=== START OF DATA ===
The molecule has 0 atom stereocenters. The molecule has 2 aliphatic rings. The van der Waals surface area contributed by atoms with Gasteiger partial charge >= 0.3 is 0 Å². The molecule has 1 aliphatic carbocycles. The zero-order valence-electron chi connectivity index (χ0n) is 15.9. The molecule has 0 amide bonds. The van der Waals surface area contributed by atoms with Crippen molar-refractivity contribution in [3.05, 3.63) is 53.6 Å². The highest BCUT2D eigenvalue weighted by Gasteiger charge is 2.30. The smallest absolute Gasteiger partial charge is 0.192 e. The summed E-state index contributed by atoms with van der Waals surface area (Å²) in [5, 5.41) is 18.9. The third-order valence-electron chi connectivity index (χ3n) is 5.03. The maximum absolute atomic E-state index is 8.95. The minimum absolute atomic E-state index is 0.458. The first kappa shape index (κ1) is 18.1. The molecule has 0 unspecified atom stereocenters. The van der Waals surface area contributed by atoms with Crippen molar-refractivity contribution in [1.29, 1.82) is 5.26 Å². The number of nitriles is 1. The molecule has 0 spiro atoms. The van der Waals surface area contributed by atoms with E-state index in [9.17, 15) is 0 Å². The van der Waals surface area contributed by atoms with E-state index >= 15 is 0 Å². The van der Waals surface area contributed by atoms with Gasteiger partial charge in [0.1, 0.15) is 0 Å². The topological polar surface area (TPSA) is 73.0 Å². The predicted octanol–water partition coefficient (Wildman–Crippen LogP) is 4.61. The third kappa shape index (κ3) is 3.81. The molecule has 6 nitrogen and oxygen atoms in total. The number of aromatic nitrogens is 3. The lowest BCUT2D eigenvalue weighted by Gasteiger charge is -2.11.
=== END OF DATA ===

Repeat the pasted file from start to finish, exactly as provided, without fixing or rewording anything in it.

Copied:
The molecule has 0 atom stereocenters. The molecule has 2 aliphatic rings. The van der Waals surface area contributed by atoms with Gasteiger partial charge >= 0.3 is 0 Å². The molecule has 1 aliphatic carbocycles. The zero-order valence-electron chi connectivity index (χ0n) is 15.9. The molecule has 0 amide bonds. The van der Waals surface area contributed by atoms with Crippen molar-refractivity contribution in [3.05, 3.63) is 53.6 Å². The highest BCUT2D eigenvalue weighted by Gasteiger charge is 2.30. The smallest absolute Gasteiger partial charge is 0.192 e. The summed E-state index contributed by atoms with van der Waals surface area (Å²) in [5, 5.41) is 18.9. The third-order valence-electron chi connectivity index (χ3n) is 5.03. The maximum absolute atomic E-state index is 8.95. The minimum absolute atomic E-state index is 0.458. The first kappa shape index (κ1) is 18.1. The molecule has 0 unspecified atom stereocenters. The van der Waals surface area contributed by atoms with Crippen molar-refractivity contribution in [1.29, 1.82) is 5.26 Å². The number of nitriles is 1. The molecule has 0 spiro atoms. The van der Waals surface area contributed by atoms with E-state index in [9.17, 15) is 0 Å². The van der Waals surface area contributed by atoms with E-state index >= 15 is 0 Å². The van der Waals surface area contributed by atoms with Gasteiger partial charge in [0.1, 0.15) is 0 Å². The topological polar surface area (TPSA) is 73.0 Å². The predicted octanol–water partition coefficient (Wildman–Crippen LogP) is 4.61. The third kappa shape index (κ3) is 3.81. The molecule has 6 nitrogen and oxygen atoms in total. The number of aromatic nitrogens is 3. The lowest BCUT2D eigenvalue weighted by Gasteiger charge is -2.11.